03 March 2021 | James Porteous | Clipper Media
The Kinks’ 1968 album The Kinks Are the Village Green Preservation Society failed to chart on release but it went on to become one of the most influential and important works in rock.
Now, more than 50 years later, The Kinks: Echoes of a World – The Story of the Kinks Are the Village Green Preservation Society takes a closer look at the album’s creation.
Set to the context of the time, the musical documentary explores the secret of the album’s enduring appeal and how it overcame its inauspicious start to become one of the best-loved albums of all time.
Featuring new interviews with members Ray Davies, Dave Davies and Mick Avory, the program also includes songs from the album as well as classics like “You Really Got Me,” “All Day and All of the Night,” and “A Well Respected Man.”
Watch: The Kinks: Echoes of a World – The Story of the Kinks Are the Village Green Preservation Society (2018)
UK and US version
All tracks are written by Ray Davies.
|1.||“The Village Green Preservation Society“||2:45|
|2.||“Do You Remember Walter?“||2:23|
|5.||“Last of the Steam-Powered Trains“||4:03|
|7.||“Sitting by the Riverside“||2:21|
|4.||“Phenomenal Cat” (spelled “Phenominal Cat” on the LP sleeve)||2:34|
|5.||“All of My Friends Were There“||2:23|
|8.||“People Take Pictures of Each Other“|
Song and album notes (Wikipedia)
In late summer of 1968, the Kinks had hoped to release the album as a two-record set with 20 tracks, but Pye Records rejected this plan. A twelve-track version of the album was released in September 1968 throughout certain European markets; these are now valuable collector’s items. Production of this version was quickly halted at Ray Davies’s insistence and the final revamped fifteen-track version was released in the UK in November 1968.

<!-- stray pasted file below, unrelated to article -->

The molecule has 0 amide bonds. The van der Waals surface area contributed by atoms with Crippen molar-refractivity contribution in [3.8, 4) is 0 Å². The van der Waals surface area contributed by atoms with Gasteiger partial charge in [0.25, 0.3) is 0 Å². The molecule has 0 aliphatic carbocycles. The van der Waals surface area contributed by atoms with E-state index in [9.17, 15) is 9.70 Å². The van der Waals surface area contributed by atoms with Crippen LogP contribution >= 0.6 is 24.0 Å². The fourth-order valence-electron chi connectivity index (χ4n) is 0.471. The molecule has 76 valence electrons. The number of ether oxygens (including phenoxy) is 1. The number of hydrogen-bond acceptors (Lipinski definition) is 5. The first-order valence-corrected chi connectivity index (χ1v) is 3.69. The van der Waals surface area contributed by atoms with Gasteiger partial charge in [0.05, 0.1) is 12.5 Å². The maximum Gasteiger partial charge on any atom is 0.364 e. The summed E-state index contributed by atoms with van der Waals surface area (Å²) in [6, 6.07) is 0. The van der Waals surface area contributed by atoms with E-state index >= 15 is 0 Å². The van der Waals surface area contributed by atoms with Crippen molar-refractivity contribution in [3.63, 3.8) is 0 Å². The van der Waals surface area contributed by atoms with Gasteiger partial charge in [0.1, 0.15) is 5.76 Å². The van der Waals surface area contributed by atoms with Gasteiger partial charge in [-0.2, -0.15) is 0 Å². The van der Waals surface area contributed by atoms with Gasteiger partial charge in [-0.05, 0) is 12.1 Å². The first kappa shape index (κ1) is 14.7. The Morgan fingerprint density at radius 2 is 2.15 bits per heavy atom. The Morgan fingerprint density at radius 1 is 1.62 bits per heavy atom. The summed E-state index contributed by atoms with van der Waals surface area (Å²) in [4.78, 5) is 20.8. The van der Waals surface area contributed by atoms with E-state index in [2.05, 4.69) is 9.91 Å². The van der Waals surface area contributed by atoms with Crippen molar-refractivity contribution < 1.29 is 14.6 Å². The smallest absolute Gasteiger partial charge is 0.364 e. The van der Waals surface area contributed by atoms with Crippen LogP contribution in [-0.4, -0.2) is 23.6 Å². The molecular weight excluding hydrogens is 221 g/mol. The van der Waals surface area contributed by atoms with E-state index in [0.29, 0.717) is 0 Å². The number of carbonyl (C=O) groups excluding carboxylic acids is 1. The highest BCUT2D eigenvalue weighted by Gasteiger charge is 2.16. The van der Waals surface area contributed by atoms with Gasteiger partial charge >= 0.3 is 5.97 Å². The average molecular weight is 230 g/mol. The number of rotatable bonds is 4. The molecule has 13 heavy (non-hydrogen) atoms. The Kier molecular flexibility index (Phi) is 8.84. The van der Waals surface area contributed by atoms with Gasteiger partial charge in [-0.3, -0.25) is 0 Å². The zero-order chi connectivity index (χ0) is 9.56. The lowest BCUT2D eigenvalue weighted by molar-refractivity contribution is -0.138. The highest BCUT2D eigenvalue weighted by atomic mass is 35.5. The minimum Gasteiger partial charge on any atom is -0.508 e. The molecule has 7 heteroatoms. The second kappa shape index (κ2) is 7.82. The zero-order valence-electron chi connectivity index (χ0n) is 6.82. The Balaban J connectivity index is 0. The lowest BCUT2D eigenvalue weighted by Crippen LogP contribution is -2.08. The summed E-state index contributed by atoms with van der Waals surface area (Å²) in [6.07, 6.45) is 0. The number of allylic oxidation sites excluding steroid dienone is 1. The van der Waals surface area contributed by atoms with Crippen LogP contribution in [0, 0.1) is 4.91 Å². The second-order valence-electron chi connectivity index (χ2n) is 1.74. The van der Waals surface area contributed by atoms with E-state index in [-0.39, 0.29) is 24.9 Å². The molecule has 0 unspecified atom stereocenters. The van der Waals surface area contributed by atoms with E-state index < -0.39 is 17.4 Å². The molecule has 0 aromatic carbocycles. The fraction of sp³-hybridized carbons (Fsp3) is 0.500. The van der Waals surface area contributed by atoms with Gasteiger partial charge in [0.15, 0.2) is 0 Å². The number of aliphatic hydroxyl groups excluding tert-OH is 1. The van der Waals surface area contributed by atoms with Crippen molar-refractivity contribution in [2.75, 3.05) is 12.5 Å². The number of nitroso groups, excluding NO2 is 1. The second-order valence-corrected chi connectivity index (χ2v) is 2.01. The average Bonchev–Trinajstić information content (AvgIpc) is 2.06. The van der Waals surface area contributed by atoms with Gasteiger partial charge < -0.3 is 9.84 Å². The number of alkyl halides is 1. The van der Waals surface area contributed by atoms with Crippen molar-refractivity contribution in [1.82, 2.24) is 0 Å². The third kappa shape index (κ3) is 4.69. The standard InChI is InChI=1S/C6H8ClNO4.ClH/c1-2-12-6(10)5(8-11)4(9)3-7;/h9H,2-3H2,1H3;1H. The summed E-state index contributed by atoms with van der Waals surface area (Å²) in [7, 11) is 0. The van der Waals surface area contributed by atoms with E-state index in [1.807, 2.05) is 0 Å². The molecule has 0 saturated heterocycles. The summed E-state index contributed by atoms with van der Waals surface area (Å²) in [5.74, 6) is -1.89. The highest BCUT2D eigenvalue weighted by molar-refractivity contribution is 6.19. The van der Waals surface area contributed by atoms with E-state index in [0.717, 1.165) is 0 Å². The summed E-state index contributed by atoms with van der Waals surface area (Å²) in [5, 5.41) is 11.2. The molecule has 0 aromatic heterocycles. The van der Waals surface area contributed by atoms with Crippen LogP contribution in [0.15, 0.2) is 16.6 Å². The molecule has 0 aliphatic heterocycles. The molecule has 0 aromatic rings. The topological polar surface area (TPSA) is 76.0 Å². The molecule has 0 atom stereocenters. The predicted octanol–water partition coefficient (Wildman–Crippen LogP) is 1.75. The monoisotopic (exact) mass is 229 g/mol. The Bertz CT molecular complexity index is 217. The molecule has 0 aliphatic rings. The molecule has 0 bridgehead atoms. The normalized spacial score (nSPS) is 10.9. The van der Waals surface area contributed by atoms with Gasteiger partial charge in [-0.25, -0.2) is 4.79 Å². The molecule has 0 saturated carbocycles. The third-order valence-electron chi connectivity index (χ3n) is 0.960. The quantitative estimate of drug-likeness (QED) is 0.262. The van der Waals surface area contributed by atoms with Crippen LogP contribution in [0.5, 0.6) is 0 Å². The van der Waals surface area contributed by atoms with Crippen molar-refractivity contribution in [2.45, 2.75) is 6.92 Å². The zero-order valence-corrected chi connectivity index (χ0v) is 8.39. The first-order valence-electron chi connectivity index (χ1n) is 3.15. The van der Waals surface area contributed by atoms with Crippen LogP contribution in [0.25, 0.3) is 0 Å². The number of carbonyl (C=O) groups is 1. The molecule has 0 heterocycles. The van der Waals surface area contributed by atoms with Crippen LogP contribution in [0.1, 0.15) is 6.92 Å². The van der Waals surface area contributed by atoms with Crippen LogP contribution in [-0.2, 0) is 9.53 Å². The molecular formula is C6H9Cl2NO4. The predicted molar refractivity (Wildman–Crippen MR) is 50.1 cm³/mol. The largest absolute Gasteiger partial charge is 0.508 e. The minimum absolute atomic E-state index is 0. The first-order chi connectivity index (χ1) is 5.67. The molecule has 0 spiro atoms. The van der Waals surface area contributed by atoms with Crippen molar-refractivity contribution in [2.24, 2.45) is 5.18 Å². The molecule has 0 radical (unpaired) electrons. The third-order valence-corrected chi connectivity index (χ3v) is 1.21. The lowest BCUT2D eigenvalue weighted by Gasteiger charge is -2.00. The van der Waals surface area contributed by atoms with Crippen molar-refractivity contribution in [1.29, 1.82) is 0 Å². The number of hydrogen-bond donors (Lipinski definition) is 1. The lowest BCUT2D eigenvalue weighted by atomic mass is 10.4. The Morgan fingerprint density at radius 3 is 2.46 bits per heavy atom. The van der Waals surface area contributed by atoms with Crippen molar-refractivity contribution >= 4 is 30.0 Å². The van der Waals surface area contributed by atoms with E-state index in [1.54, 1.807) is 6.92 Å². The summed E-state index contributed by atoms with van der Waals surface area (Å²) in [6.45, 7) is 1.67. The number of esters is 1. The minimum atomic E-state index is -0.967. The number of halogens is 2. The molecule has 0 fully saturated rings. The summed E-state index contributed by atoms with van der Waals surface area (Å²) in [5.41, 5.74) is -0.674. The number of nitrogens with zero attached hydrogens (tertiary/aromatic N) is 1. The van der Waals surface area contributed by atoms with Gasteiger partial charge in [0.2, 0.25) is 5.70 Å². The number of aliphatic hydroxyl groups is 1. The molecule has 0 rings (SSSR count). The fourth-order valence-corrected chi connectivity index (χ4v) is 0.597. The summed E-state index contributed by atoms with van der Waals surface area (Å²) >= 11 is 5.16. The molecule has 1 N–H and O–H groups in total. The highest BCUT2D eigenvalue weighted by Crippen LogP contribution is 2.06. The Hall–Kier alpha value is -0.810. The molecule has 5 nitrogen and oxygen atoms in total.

U.S. record label Reprise had intended to release many of album’s tracks on a separate Kinks album titled Four More Respected Gentlemen sometime in mid-1968 to fulfil a contractual album obligation. This was in the final stages of pre-production when Reprise dropped all plans to issue it, based on the strength of the forthcoming Village Green album.
The photography used for the album art was shot in August 1968 on Parliament Hill, a part of Hampstead Heath, North London.
“Starstruck” was released as a single in Europe and the United States, and charted in The Netherlands, peaking at #13. This is the only appearance of any track from the album on the hit parade in any country.
A promotional film was shot for “Starstruck” in late 1968 in Kenwood (another part of Hampstead Heath) for the overseas promotion of the single, and has since been re-used in various Kinks bios. The only other surviving contemporary footage of the band performing Village Green songs is their January 1969 spot on the TV music programme “Once More with Felix“, on which they were seen performing “Last Of the Steam-Powered Trains” and “Picture Book” in colour. This clip, long believed lost, came to light in 2007.
Today, the album is both consistently available on US Reprise CD (since 1990) and on Vinyl (It began being repressed in 2018 in conjunction with the albums 50 year anniversary), the album is reported to be the best-selling non-compilation album in the Kinks’ catalogue. Ray Davies has recently referred to it as the “most successful flop of all time”.
“Picture Book“, the flip side of the U.S. single “Starstruck“, became popular after it was used in a 2004 television commercial for Hewlett-Packard digital imaging products.
“The Village Green Preservation Society” and “Village Green” were used in the 2007 British comedy Hot Fuzz.